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Scott v. Stanford - Court Case of Scott v. Stanford

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Date:

1857

Facts of Scott v. Stanford:

A slave named Dred Scott moved with Dr. John Emerson from Army post to Army post while his slave. After living in a free state for a while they returned to Missouri, a slave state. When Dr. Emerson died Scott sued for his freedom and won. He contended he was free because he lived in a free state and and a free territory for a time. The Missouri Supreme Court overturned the lower court decision and eventually the Supreme Court upheld the ruling of the Missouri Supreme Court keeping Scott a slave.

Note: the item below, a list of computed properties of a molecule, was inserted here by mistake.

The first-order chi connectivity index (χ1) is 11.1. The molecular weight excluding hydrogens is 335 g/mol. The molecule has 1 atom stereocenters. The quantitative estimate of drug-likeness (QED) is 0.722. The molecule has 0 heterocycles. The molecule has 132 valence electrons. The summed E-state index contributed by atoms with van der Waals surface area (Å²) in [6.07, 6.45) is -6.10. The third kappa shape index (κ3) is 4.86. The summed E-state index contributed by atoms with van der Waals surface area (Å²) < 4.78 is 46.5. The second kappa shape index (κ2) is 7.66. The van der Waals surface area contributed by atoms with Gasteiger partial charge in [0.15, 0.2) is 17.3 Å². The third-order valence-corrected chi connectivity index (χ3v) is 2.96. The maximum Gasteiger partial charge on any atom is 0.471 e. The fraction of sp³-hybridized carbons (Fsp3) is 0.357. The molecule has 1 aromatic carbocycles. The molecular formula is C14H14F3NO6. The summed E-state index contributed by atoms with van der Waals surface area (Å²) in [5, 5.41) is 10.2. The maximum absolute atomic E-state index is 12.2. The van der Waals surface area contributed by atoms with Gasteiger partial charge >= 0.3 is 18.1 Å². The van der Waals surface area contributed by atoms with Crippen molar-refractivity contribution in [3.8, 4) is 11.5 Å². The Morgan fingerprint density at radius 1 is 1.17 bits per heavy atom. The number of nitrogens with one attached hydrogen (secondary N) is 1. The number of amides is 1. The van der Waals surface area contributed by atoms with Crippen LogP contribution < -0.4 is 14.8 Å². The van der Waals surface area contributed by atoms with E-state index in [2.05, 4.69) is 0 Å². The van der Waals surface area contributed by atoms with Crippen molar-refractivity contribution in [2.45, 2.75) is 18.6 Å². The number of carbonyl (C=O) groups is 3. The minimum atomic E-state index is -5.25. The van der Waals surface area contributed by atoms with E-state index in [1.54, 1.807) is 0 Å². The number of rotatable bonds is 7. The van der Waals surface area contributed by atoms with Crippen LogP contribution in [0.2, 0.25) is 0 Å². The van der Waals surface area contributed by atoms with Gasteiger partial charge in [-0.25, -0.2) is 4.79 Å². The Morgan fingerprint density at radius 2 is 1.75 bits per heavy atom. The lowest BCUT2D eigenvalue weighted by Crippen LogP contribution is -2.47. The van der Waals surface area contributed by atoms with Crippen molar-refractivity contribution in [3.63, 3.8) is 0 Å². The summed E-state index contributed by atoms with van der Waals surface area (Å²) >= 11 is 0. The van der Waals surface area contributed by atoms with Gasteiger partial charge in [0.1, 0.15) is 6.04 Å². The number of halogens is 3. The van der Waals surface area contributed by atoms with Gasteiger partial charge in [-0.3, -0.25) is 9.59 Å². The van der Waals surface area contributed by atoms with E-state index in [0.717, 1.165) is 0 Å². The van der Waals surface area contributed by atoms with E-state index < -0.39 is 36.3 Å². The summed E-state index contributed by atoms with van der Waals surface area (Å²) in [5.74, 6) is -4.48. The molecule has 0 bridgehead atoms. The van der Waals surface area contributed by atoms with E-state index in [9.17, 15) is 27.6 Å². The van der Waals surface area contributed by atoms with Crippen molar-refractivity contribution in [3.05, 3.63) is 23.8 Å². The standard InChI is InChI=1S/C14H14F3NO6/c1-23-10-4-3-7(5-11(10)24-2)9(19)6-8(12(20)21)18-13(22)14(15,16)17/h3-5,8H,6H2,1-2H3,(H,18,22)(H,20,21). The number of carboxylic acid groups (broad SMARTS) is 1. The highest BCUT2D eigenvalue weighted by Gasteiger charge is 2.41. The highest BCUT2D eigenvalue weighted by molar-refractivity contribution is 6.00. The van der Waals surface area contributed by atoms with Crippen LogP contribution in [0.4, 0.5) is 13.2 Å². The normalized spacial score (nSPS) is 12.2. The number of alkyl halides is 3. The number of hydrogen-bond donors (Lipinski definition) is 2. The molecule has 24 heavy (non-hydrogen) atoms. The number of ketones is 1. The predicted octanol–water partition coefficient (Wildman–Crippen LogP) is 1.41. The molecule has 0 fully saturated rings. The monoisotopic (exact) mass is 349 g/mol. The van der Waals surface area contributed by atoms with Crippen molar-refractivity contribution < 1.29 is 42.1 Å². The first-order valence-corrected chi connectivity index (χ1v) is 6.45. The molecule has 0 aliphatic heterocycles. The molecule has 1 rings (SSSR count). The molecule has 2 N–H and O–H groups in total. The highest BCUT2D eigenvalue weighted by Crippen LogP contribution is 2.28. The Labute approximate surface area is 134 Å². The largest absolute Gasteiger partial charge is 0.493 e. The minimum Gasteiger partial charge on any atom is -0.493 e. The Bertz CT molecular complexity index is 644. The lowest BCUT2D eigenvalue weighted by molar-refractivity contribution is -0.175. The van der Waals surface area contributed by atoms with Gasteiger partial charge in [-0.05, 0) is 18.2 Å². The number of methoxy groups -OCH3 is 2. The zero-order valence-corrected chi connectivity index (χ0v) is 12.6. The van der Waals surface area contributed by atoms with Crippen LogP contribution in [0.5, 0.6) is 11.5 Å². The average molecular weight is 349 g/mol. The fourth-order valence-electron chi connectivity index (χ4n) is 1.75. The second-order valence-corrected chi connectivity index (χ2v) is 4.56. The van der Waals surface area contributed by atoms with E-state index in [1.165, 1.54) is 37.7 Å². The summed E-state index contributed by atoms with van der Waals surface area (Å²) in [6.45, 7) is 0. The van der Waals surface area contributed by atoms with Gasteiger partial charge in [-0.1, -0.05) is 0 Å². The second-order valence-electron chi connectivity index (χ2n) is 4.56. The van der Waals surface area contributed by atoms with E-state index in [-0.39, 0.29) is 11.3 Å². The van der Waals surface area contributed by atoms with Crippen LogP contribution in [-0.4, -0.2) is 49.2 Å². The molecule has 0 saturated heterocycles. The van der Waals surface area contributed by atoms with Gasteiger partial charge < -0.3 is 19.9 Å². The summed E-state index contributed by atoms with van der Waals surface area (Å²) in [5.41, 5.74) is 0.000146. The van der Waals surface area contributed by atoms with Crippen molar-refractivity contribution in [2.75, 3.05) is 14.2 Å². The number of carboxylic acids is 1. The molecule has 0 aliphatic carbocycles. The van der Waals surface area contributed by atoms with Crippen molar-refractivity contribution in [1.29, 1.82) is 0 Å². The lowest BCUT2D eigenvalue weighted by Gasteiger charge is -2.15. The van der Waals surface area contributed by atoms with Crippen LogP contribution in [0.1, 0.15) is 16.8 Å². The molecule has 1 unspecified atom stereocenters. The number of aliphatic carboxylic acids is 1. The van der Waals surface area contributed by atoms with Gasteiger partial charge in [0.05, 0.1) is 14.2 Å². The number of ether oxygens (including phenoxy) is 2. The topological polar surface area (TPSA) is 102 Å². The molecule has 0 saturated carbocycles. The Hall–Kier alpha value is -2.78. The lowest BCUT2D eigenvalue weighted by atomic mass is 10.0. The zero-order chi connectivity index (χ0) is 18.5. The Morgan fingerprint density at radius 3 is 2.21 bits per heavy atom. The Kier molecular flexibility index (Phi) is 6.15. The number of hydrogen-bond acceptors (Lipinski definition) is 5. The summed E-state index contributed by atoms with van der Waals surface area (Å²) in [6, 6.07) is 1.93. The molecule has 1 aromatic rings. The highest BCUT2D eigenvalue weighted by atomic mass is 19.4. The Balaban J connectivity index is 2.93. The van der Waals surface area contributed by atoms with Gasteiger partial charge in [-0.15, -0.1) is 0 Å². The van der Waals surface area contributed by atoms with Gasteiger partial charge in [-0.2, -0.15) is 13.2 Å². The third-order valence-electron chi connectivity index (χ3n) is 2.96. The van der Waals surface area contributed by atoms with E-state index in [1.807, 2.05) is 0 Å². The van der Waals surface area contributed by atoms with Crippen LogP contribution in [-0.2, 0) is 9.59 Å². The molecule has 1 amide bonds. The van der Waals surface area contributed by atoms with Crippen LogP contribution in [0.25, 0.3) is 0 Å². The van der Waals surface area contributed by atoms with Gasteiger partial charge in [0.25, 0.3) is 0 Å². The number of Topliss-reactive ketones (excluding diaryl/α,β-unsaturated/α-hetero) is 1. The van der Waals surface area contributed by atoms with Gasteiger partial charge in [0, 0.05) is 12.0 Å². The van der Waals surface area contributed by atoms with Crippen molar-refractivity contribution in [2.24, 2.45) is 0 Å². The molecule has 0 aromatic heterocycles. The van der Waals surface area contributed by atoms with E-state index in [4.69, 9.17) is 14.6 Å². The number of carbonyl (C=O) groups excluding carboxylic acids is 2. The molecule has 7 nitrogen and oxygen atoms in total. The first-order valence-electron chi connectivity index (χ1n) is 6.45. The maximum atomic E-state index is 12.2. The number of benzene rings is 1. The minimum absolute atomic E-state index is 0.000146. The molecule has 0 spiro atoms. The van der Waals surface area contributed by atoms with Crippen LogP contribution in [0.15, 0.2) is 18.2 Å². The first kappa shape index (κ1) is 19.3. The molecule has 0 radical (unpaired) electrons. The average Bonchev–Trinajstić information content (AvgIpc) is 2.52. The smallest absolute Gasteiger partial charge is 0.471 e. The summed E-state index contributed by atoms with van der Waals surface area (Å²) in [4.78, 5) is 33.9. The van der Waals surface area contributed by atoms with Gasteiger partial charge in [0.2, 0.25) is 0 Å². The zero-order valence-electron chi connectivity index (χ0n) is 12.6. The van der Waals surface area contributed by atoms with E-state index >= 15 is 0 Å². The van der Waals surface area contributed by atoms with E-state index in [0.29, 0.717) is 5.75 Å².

Significance of Scott v. Stanford:

This case had major repercussions on the Slave v. Free state debate. The ruling struck down the Missouri Compromise and the Kansas-Nebraska Act. The Missouri Compromise had determined which states were free or slave. The Kansas-Nebraska Act established the principal of popular sovereignty. The territories of Kansas and Nebraska were able to enter the union as free or slave based on popular vote. The Dred Scott decision overturned both of these legislative acts and made tensions even greater between North and South.

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